Enough Of The Lethargy, Let’s Do Something,By Ibim Semenitari



Ibim-SemenitariLast week, a young Rivers man sent me a message that I consider very profound. The piece was a reaction to the unfortunate air crash of the plane bearing the remains of the late governor of Ondo State. I will not bother to go into the details of it but some part of it struck me. “Fix Nigeria, You will not only invariably fix your family in the process, but your future and your future resting place.”
Before I received the piece from Mr. Ali Akeodi, I had attended the memorial mass of the four young men who were killed in Aluu, the host community of the University of Port Harcourt. The parents of the four young men had decided to do something out of the ordinary. They had chosen to plough back their grief to ensure that never again would the system fail us so much that we would have to bury our future in their prime.
The parents of the Aluu 4 as they are now better known made a profound statement. The system has failed and everyone has a share of the blame. They said something else, all of us as Nigerians need to come together to fix Nigeria.
All the four boys who died were first sons of their various families and held much promise. Handsome, precious and definitely full of vision, their families will always hear the hollow sound their demise has left.
One of the boys is the only son. I too have an only son and understand the pressure that our system puts on only sons as the bright and shining stars and the proof of their father’s manhood and their mother’s ability to perpetuate the family name.
But last Saturday was not for grieving. The parents of the Aluu 4 chose to start a foundation to focus on some key systemic problems. I’ll paraphrase their plans to include:
1) Finding a creative solution for on campus accommodation
2) Addressing the matters of insecurity on our campuses and especially the university of port Harcourt
3) Addressing the matter of values and mores in our communities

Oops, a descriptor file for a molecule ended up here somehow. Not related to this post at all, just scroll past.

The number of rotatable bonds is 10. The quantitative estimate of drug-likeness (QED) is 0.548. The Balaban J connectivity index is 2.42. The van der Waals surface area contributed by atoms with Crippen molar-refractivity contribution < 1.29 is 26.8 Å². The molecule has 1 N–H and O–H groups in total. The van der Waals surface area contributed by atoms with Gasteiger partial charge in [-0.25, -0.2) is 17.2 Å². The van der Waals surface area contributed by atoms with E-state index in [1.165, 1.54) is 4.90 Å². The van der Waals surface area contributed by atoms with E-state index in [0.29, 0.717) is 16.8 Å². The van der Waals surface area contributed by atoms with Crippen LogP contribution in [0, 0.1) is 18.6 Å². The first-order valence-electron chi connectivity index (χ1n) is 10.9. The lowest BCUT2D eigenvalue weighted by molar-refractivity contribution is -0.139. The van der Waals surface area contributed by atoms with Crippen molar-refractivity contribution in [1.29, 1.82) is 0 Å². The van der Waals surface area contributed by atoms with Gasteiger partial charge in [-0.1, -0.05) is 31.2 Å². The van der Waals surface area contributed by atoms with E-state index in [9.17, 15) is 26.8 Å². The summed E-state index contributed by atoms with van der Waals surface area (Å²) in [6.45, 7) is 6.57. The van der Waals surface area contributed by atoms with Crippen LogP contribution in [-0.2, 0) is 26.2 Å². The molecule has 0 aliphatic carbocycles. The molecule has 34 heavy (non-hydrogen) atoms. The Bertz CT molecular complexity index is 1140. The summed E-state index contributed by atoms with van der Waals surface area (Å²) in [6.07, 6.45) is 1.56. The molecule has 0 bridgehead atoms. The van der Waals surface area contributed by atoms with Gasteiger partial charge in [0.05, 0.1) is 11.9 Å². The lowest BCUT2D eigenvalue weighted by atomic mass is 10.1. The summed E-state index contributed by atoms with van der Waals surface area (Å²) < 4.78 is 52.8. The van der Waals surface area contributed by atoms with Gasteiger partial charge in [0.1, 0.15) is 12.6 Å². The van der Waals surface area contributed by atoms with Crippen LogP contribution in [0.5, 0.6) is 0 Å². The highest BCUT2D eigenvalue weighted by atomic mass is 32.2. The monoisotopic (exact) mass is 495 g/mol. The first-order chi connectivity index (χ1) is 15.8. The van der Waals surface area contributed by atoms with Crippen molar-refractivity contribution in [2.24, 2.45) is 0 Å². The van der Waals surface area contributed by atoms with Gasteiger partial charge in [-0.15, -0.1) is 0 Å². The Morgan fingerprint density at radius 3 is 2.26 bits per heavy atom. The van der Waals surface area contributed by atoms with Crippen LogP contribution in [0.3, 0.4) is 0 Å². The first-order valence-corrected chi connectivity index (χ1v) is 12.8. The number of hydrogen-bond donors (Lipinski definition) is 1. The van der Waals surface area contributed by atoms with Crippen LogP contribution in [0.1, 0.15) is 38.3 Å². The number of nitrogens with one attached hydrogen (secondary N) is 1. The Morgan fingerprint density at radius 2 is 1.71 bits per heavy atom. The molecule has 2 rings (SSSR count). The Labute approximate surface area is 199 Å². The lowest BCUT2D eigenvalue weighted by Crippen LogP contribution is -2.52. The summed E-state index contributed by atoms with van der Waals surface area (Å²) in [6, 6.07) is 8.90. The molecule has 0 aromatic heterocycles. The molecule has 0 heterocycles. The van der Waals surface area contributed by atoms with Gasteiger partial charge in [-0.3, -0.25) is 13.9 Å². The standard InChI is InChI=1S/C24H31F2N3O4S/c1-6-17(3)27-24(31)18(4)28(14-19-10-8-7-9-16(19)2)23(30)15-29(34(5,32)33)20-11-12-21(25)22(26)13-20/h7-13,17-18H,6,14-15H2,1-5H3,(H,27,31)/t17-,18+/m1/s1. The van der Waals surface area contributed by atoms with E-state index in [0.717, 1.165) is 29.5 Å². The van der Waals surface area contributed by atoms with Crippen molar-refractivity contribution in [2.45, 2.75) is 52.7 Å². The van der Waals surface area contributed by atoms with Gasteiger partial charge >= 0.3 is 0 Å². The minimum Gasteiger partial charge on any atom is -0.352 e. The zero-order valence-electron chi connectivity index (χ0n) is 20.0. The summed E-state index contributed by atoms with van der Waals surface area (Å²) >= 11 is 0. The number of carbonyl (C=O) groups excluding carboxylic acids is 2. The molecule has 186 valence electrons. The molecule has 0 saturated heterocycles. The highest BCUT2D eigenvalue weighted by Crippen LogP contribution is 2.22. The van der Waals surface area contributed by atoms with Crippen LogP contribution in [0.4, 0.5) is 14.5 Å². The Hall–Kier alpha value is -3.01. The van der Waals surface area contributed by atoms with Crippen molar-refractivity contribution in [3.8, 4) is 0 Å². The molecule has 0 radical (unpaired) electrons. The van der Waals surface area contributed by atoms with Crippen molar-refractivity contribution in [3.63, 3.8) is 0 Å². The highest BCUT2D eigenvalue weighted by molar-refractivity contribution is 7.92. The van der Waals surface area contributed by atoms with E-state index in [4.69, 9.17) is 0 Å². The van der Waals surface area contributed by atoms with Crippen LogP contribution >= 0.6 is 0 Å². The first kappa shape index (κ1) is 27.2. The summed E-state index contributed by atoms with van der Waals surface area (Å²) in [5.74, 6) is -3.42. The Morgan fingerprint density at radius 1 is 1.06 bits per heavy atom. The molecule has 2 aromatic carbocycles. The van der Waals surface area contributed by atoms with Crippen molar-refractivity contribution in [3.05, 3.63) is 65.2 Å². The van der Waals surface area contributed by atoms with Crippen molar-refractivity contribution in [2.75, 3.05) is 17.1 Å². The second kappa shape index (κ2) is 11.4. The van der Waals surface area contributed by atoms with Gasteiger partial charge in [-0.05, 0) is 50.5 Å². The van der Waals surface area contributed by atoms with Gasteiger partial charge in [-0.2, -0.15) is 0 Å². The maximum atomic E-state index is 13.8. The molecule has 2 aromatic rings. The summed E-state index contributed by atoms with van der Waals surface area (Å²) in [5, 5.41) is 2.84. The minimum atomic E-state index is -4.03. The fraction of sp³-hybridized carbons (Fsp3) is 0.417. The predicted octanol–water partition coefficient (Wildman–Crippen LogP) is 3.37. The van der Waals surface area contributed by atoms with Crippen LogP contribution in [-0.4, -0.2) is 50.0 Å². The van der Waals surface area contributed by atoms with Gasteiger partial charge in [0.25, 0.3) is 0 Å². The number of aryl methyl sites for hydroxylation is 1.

The parents of the Aluu four have made a strong statement. Even though one year after, the case appears not to be moving fast enough, the families are refusing to allow their pain define them. Rather than playing politics and grandstanding, they are taking action in spite of their situation. They are asking questions of course but they are not wasting energy in destructive criticism and finger pointing. They are making a determined move to say, “never again will we allow the system to fail us.” Their action tallies with Akeodi’s request. The need for us to fix Nigeria; for all of us to take action.
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The parents of the Aluu four have made a strong statement. Even though one year after the case appears not to be moving fast enough, the families are refusing to allow their pain define them.
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I am amazed at how little Nigerians are ready to take responsibility or action. The Aluu four were killed with people looking. The police couldn’t get there in good numbers fast enough. The judiciary hasn’t given the families justice yet and both the university and government don’t seem shocked enough to have swung into action.
On Saturday I told the audience at the memorial service that each of us had a share in the blame, but some people in the hall pooh-poohed the idea. I wasn’t playing to the gallery. I meant every word of what I said. Akeodi asked those of us in leadership questions. He wanted to know if we realized that there is life after office and that our failures of today will definitely come back to haunt us tomorrow.
He pointed to the fact that roads left undone may become the very death traps that could take our lives and school systems allowed to rot may very well produce the spouses our children will marry or the staff that we ourselves will hire to “run down” the multi billion dollar enterprises we have stolen money to build. He says a poor health system will be our undoing as we may in later years be too ill to make the trip abroad to save our lives and will need to visit the morgues which we now call hospitals. He says, the young unemployed men we arm today will come back for their pound of flesh when they find that our own children stay safe within our marbled fortresses while they live haunted lives running in rain and sun. He says, even when we escape all of this and think we have cheated the system by keeping homes abroad and sending our own children out to be trained in the best universities outside, the chickens must come home to roost. In reality, we would be faced with the fact of life that “as long as your neighbour is hungry, your chickens are not safe.”

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